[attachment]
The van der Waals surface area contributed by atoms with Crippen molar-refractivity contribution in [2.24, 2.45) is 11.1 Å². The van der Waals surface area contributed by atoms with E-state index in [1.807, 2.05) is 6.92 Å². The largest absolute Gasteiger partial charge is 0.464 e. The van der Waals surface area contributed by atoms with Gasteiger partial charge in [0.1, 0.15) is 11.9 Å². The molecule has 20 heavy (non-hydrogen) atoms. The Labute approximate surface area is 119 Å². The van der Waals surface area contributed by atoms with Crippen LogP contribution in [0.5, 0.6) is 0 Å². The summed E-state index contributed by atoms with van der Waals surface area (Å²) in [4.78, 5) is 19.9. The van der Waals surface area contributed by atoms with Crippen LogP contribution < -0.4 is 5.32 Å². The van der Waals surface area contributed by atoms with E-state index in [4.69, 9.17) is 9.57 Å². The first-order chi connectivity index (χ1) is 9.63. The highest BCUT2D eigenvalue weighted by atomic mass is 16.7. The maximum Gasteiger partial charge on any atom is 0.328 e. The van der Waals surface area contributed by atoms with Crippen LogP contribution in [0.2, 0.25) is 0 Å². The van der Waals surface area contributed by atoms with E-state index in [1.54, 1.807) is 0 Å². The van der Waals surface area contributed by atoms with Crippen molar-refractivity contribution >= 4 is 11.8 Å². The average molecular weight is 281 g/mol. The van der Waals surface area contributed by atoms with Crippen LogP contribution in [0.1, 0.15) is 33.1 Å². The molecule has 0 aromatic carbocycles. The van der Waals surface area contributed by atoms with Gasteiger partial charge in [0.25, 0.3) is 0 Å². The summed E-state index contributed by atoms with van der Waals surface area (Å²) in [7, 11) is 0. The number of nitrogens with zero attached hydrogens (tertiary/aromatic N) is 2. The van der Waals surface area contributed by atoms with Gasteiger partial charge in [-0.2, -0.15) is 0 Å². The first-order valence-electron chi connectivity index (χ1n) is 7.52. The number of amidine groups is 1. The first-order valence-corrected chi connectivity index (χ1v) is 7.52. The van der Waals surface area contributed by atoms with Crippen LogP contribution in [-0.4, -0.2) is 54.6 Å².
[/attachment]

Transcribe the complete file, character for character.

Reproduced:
The van der Waals surface area contributed by atoms with Crippen molar-refractivity contribution in [2.24, 2.45) is 11.1 Å². The van der Waals surface area contributed by atoms with E-state index in [1.807, 2.05) is 6.92 Å². The largest absolute Gasteiger partial charge is 0.464 e. The van der Waals surface area contributed by atoms with Gasteiger partial charge in [0.1, 0.15) is 11.9 Å². The molecule has 20 heavy (non-hydrogen) atoms. The Labute approximate surface area is 119 Å². The van der Waals surface area contributed by atoms with Crippen LogP contribution in [0.5, 0.6) is 0 Å². The summed E-state index contributed by atoms with van der Waals surface area (Å²) in [4.78, 5) is 19.9. The van der Waals surface area contributed by atoms with Crippen LogP contribution < -0.4 is 5.32 Å². The van der Waals surface area contributed by atoms with E-state index in [4.69, 9.17) is 9.57 Å². The first-order chi connectivity index (χ1) is 9.63. The highest BCUT2D eigenvalue weighted by atomic mass is 16.7. The maximum Gasteiger partial charge on any atom is 0.328 e. The van der Waals surface area contributed by atoms with Crippen LogP contribution in [0.2, 0.25) is 0 Å². The van der Waals surface area contributed by atoms with E-state index in [1.54, 1.807) is 0 Å². The van der Waals surface area contributed by atoms with Crippen molar-refractivity contribution >= 4 is 11.8 Å². The average molecular weight is 281 g/mol. The van der Waals surface area contributed by atoms with Crippen LogP contribution in [0.1, 0.15) is 33.1 Å². The molecule has 0 aromatic carbocycles. The van der Waals surface area contributed by atoms with Gasteiger partial charge in [0.25, 0.3) is 0 Å². The summed E-state index contributed by atoms with van der Waals surface area (Å²) in [7, 11) is 0. The number of nitrogens with zero attached hydrogens (tertiary/aromatic N) is 2. The van der Waals surface area contributed by atoms with Gasteiger partial charge in [-0.2, -0.15) is 0 Å². The first-order valence-electron chi connectivity index (χ1n) is 7.52. The number of amidine groups is 1. The first-order valence-corrected chi connectivity index (χ1v) is 7.52. The van der Waals surface area contributed by atoms with Crippen LogP contribution in [-0.4, -0.2) is 54.6 Å².